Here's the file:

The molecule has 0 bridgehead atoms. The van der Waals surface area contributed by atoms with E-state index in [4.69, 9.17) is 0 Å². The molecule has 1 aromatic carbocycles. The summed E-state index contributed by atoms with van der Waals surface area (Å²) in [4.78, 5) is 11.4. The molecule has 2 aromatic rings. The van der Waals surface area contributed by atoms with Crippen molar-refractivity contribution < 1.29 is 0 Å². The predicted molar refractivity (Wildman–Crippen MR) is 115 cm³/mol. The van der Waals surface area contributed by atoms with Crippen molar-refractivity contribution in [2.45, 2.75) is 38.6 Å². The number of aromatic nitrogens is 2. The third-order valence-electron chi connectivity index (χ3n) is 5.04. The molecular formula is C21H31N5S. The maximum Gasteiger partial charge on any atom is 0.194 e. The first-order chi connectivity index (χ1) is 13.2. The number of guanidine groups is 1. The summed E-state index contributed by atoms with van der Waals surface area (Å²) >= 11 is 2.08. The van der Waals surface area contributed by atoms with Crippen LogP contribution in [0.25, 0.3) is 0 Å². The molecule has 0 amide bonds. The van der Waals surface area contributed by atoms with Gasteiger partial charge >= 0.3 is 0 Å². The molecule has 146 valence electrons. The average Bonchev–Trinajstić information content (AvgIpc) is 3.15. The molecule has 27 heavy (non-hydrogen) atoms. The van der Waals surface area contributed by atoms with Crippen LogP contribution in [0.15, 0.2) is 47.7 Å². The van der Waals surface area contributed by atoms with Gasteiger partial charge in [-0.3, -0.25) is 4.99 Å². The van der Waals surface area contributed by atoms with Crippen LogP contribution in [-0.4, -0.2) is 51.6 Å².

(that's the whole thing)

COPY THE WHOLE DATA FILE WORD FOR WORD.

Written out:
The molecule has 0 bridgehead atoms. The van der Waals surface area contributed by atoms with E-state index in [4.69, 9.17) is 0 Å². The molecule has 1 aromatic carbocycles. The summed E-state index contributed by atoms with van der Waals surface area (Å²) in [4.78, 5) is 11.4. The molecule has 2 aromatic rings. The van der Waals surface area contributed by atoms with Crippen molar-refractivity contribution < 1.29 is 0 Å². The predicted molar refractivity (Wildman–Crippen MR) is 115 cm³/mol. The van der Waals surface area contributed by atoms with Crippen molar-refractivity contribution in [2.45, 2.75) is 38.6 Å². The number of aromatic nitrogens is 2. The third-order valence-electron chi connectivity index (χ3n) is 5.04. The molecular formula is C21H31N5S. The maximum Gasteiger partial charge on any atom is 0.194 e. The first-order chi connectivity index (χ1) is 13.2. The number of guanidine groups is 1. The summed E-state index contributed by atoms with van der Waals surface area (Å²) >= 11 is 2.08. The van der Waals surface area contributed by atoms with Crippen LogP contribution in [0.25, 0.3) is 0 Å². The molecule has 0 amide bonds. The van der Waals surface area contributed by atoms with Gasteiger partial charge >= 0.3 is 0 Å². The molecule has 146 valence electrons. The average Bonchev–Trinajstić information content (AvgIpc) is 3.15. The molecule has 27 heavy (non-hydrogen) atoms. The van der Waals surface area contributed by atoms with Crippen LogP contribution in [0.15, 0.2) is 47.7 Å². The van der Waals surface area contributed by atoms with Gasteiger partial charge in [-0.3, -0.25) is 4.99 Å². The van der Waals surface area contributed by atoms with Crippen LogP contribution in [-0.4, -0.2) is 51.6 Å².